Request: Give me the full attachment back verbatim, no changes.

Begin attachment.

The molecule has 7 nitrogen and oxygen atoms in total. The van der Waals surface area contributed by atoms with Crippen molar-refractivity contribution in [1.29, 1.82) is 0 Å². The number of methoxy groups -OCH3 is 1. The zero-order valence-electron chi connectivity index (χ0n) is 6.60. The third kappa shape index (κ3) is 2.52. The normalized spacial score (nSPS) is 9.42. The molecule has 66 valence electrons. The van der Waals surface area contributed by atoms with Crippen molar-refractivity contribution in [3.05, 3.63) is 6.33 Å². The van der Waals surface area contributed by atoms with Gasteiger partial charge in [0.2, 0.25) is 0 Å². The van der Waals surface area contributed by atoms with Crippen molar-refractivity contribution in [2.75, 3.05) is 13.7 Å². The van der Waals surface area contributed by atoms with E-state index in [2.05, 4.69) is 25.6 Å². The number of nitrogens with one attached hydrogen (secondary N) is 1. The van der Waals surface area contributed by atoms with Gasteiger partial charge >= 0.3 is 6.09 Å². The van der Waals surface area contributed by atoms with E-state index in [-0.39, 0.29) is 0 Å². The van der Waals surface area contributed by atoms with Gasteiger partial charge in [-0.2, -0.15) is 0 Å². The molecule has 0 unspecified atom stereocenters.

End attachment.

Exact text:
The molecule has 7 nitrogen and oxygen atoms in total. The van der Waals surface area contributed by atoms with Crippen molar-refractivity contribution in [1.29, 1.82) is 0 Å². The number of methoxy groups -OCH3 is 1. The zero-order valence-electron chi connectivity index (χ0n) is 6.60. The third kappa shape index (κ3) is 2.52. The normalized spacial score (nSPS) is 9.42. The molecule has 66 valence electrons. The van der Waals surface area contributed by atoms with Crippen molar-refractivity contribution in [3.05, 3.63) is 6.33 Å². The van der Waals surface area contributed by atoms with Gasteiger partial charge in [0.2, 0.25) is 0 Å². The van der Waals surface area contributed by atoms with Crippen molar-refractivity contribution in [2.75, 3.05) is 13.7 Å². The van der Waals surface area contributed by atoms with E-state index in [2.05, 4.69) is 25.6 Å². The number of nitrogens with one attached hydrogen (secondary N) is 1. The van der Waals surface area contributed by atoms with Gasteiger partial charge >= 0.3 is 6.09 Å². The van der Waals surface area contributed by atoms with E-state index in [-0.39, 0.29) is 0 Å². The van der Waals surface area contributed by atoms with Gasteiger partial charge in [-0.2, -0.15) is 0 Å². The molecule has 0 unspecified atom stereocenters.